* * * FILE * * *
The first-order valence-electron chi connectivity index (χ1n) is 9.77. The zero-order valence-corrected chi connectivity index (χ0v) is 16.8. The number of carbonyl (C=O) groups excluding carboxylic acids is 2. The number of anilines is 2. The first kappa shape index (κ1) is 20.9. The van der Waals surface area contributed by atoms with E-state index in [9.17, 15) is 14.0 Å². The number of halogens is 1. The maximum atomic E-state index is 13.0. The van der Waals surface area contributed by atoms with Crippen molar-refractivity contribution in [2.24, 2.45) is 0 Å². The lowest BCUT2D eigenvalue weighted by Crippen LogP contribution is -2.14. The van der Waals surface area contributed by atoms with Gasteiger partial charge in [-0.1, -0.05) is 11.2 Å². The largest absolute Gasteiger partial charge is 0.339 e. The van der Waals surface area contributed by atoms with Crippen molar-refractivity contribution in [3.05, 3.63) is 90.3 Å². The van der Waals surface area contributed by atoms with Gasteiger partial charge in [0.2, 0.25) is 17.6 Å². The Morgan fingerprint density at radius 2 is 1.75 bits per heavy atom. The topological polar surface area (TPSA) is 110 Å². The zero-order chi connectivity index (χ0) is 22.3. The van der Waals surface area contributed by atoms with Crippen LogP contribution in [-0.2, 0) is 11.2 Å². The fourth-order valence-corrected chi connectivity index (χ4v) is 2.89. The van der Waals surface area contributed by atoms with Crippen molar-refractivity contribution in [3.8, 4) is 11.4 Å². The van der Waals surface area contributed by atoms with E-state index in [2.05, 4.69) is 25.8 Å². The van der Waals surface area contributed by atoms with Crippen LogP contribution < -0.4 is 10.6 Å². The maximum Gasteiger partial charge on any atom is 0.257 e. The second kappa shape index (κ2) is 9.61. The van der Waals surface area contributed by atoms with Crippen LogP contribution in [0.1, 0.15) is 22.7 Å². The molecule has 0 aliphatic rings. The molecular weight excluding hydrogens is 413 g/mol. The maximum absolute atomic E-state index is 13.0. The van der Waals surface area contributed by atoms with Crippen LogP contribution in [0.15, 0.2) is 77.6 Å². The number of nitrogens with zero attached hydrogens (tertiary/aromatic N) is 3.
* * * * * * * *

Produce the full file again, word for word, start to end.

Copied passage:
The first-order valence-electron chi connectivity index (χ1n) is 9.77. The zero-order valence-corrected chi connectivity index (χ0v) is 16.8. The number of carbonyl (C=O) groups excluding carboxylic acids is 2. The number of anilines is 2. The first kappa shape index (κ1) is 20.9. The van der Waals surface area contributed by atoms with E-state index in [9.17, 15) is 14.0 Å². The number of halogens is 1. The maximum atomic E-state index is 13.0. The van der Waals surface area contributed by atoms with Crippen molar-refractivity contribution in [2.24, 2.45) is 0 Å². The lowest BCUT2D eigenvalue weighted by Crippen LogP contribution is -2.14. The van der Waals surface area contributed by atoms with Gasteiger partial charge in [-0.1, -0.05) is 11.2 Å². The largest absolute Gasteiger partial charge is 0.339 e. The van der Waals surface area contributed by atoms with Crippen molar-refractivity contribution in [3.05, 3.63) is 90.3 Å². The van der Waals surface area contributed by atoms with Gasteiger partial charge in [0.2, 0.25) is 17.6 Å². The Morgan fingerprint density at radius 2 is 1.75 bits per heavy atom. The topological polar surface area (TPSA) is 110 Å². The zero-order chi connectivity index (χ0) is 22.3. The van der Waals surface area contributed by atoms with Crippen LogP contribution in [-0.2, 0) is 11.2 Å². The fourth-order valence-corrected chi connectivity index (χ4v) is 2.89. The van der Waals surface area contributed by atoms with Crippen molar-refractivity contribution in [3.8, 4) is 11.4 Å². The van der Waals surface area contributed by atoms with E-state index in [2.05, 4.69) is 25.8 Å². The van der Waals surface area contributed by atoms with Crippen LogP contribution < -0.4 is 10.6 Å². The maximum Gasteiger partial charge on any atom is 0.257 e. The second kappa shape index (κ2) is 9.61. The van der Waals surface area contributed by atoms with Crippen LogP contribution in [0.1, 0.15) is 22.7 Å². The molecule has 0 aliphatic rings. The molecular weight excluding hydrogens is 413 g/mol. The maximum absolute atomic E-state index is 13.0. The van der Waals surface area contributed by atoms with Crippen LogP contribution in [0.15, 0.2) is 77.6 Å². The number of nitrogens with zero attached hydrogens (tertiary/aromatic N) is 3.